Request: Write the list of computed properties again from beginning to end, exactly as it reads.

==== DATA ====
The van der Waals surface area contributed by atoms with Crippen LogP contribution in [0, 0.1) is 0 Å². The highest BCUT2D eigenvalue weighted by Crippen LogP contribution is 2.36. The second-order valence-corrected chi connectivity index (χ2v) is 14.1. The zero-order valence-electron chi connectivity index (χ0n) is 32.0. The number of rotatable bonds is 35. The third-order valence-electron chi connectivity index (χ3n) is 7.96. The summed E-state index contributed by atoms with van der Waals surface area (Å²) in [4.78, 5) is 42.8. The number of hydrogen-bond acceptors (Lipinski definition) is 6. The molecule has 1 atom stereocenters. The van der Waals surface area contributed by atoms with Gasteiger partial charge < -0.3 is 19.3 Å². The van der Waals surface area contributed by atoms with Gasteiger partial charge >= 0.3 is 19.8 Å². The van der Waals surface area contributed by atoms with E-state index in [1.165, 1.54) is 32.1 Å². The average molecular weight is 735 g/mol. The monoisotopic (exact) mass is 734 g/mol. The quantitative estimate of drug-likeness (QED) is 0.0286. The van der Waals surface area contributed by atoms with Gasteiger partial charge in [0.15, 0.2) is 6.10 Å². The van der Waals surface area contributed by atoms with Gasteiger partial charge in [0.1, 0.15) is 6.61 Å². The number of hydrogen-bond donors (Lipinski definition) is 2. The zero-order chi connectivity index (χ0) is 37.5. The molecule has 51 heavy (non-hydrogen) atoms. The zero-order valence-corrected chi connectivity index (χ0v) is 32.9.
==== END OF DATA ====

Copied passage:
The van der Waals surface area contributed by atoms with Crippen LogP contribution in [0, 0.1) is 0 Å². The highest BCUT2D eigenvalue weighted by Crippen LogP contribution is 2.36. The second-order valence-corrected chi connectivity index (χ2v) is 14.1. The zero-order valence-electron chi connectivity index (χ0n) is 32.0. The number of rotatable bonds is 35. The third-order valence-electron chi connectivity index (χ3n) is 7.96. The summed E-state index contributed by atoms with van der Waals surface area (Å²) in [4.78, 5) is 42.8. The number of hydrogen-bond acceptors (Lipinski definition) is 6. The molecule has 1 atom stereocenters. The van der Waals surface area contributed by atoms with Gasteiger partial charge < -0.3 is 19.3 Å². The van der Waals surface area contributed by atoms with Gasteiger partial charge >= 0.3 is 19.8 Å². The van der Waals surface area contributed by atoms with E-state index in [1.165, 1.54) is 32.1 Å². The average molecular weight is 735 g/mol. The monoisotopic (exact) mass is 734 g/mol. The quantitative estimate of drug-likeness (QED) is 0.0286. The van der Waals surface area contributed by atoms with Gasteiger partial charge in [0.15, 0.2) is 6.10 Å². The van der Waals surface area contributed by atoms with Gasteiger partial charge in [0.1, 0.15) is 6.61 Å². The number of hydrogen-bond donors (Lipinski definition) is 2. The zero-order chi connectivity index (χ0) is 37.5. The molecule has 51 heavy (non-hydrogen) atoms. The zero-order valence-corrected chi connectivity index (χ0v) is 32.9.